No very great way from a bishop's abode.

character whose tints were otherwise romantic—Sir WalTer Sl'OTT.]

3 [" Hedde some Italian, and wrote two sonnets. I never wrote but one sonnet before, and that was not in earnest, and many years ago, as an exercise — and I will never write another. They are the most puling, petrifying, stupidly pla* tonic compositions." — Byron Diary, 1813.J

3 [" 1 have lately written a wild, rambling, unfinished rhapsody, called ' The Devil's Drive,1 the notion of which I took from Porson's ' Devil's Walk.' "— Byron Diary, 1812. "Of this strange, wild poem," says Moore, " the only copy that Lord Byron, I believe, over wrote, he presented to Lord Holland. Though with a good deal of vigour and Imagination, It is, for the most part, rather clumsily executed, wanting the point and condensation of those clever verses of Mr. Coleridge, which Lord Byron, adopting a notion long prevalent, has attributed to Professor Forson.M]

But first as he flew, I forgot to say,
That he hover'd a moment upon his way,

To look upon Lelpsic plain;
And so sweet to bis eye was its sulphury glare,
And so soft to his ear was the cry of despair,

That he perch'd on a mountain of slain;
And he gazed with delight from its growing height.
Nor often on earth had he seen such a sight,

Nor his work done half as well: For the field ran so red with the blood of the dead,

That it blush'd like the waves of hell! Then loudly, and wildly, and long laugh'd he: "Methinks they have here little need of me.'" • • • * *

But the softest note that soothed his car

Was the sound of a widow sighing;
And the sweetest sight was the icy tear.
Which horror froze in the blue eye clear

Of a maid by her lover lying—
As round her fell her long fair hair;
And she look'd to heaven with that frenzied air,
Which seem'd to ask if a God were there!
And, stretch'd by the wall of a ruin'd hut,
With its hollow cheek, and eyes half shut,

A child of famine dying:
And the carnage begun, when resistance is done,

And the fall of the vainly flying!

• • • * •

But the Devil has reach'd our cliffs so white,

And what did he there, I pray?
If his eyes were good, he but saw by night

What we see every day:
But he made a tour, and kept a journal
Of all the wondrous sights nocturnal,
And he sold it in shares to the Men of the Raw,
Who bid pretty well—but they cheated him, though:

The Devil first saw, as he thought, the Mai!,

Its coachman and his coat;
So instead of a pistol he cock'd his tail,

And seized him by the throat:
"Aha:" quoth he, " what have we here?
'T is a new barouche, and an ancient peer!"

So he sat him on his box again,

And bade him have no fear,
But be true to his club, and stanch to his rein,

His brothel, and his beer;
"Next to seeing a lord at the council board,
I would rather see him here."

• • • • •

The Devil gat next to Westminster,

And he turn'd to " the room" of the Commons; But he heard, as he purposed to enter in there,

That " the Lords" had received a summons;
And he thought, as a " quondam aristocrat," [flat;
He might peep at the peers, though to hear them were
And he walk'd up the house so like one of our own,
That they say that he stood pretty near the throne.

He saw the Lord Liverpool seemingly wise,
The Lord Westmoreland certainly silly,

And Johnny of Norfolk—a man of some size —
And Chatham, so like his friend Billy;

i [" I cannot conceive how the Fault has got about; but so it is. It is too farouche; but truth to say, ray sallies are

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to Sir. Moore, March 12.

And he saw the tears in Lord Eldon's eyes,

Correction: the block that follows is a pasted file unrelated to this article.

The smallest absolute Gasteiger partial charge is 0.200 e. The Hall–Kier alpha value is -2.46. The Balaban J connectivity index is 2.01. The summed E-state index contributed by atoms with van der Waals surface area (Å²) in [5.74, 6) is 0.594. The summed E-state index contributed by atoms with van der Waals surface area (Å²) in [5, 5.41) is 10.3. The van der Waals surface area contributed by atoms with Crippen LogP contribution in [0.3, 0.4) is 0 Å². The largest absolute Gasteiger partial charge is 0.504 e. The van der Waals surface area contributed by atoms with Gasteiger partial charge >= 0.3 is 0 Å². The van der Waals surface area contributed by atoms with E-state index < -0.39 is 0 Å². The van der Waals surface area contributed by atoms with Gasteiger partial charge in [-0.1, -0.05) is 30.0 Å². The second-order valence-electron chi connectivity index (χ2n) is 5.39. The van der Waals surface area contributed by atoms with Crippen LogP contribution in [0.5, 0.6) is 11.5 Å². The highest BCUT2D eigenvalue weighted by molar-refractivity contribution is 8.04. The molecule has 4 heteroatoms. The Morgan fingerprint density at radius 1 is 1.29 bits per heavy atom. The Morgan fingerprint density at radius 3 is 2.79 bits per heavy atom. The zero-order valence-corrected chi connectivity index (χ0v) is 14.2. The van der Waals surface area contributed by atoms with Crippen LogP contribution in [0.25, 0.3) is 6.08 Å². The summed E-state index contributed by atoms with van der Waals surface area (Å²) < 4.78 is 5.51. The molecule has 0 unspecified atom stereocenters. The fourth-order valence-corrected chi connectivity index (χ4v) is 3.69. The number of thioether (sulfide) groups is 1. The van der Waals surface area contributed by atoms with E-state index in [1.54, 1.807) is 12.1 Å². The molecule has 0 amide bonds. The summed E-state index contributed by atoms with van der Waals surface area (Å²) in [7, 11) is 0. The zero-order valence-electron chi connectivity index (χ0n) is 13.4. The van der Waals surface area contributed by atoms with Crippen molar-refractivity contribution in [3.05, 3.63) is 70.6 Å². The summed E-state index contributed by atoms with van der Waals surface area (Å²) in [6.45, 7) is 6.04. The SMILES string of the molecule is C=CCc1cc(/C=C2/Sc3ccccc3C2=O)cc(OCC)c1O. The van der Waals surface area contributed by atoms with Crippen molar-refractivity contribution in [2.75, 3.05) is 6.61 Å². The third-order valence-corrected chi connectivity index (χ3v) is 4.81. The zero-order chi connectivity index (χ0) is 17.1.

Because the Catholics would not rise,
In spite of his prayers and his prophecies;
And he heard—which set Satan himself a staring—
A certain Chief Justice say something like swearing.
And the Devil was shock'd — and quoth he, " I roust
For I find we have much better manners below: [go,
If thus be harangues when he passes my border,
I shall hint to friend Moloch to call him to order."


Lines composed on the occasion of his Royal
l'rince Resent being seen standing between the comn* <*
Henry VIII. and Charlee I., in the royal vault at Windsor.

Famed for contemptuous breach of sacred ties,
By headless Charles see heartless Henry lies;
Between them stands another sceptred thing—
It moves, it reigns—in all but name, a king:

Charles to his people, Henry to his wife.
—In him the double tyrant starts to life:
Justice and death have mix'd their dust in vain.
Each royal vampire wakes to life again.
Ah, what can tombs avail!—since these disgorge
The blood and dust of both—to mould a George. 1


I Steak not, I trace not, I breathe not thy name.
There is grief in the sound, there is guilt In the
But the tear which now bums on
The deep thoughts that dwell in that silence of

Too brief for our passion, too long for our peace Were those hours—can their joy or their bitterness cease? [chain. —

We repent — we abjure—we will break from our
We will part, — we will fly to — unite it again I

Oh! thine be the gladness, and mine be the guilt!
Forgive me, adored one !—forsake, if thou wilt; —
But the heart which is thine shall expire I
And man shall not break it-

And stern to tbe haughty, but humble to thee.
This soul, in its bitterest blackness, shall be;
And our days seem as swift, and our i

With thee by my side, than with worlds at our feet.

One sigh of thy sorrow, one look of thy love.
Shall turn me or fix, shall reward or reprove;
And the heartless may wonder at all I resign —
Thy lip shall reply, not to them, but to mine.

May, 181*.


Who hath not glow'd above the page where fame
Hath fix'd high Caledon's unconquer'd name;
The mountain-land which spurn'd the Roman chum.
And baffled back the fiery-crested Dane,

1 [" Thou hast asked me for a song, and I enclose yon m experiment, which has cost me something more than trouhl* and is. therefore, less likely to be worth your taking any Is your proposed setting. Now, if It be so, throw it into Cfew sww without pMrete." Lord Byron to Mr. Moon, Kay 10, !*M-J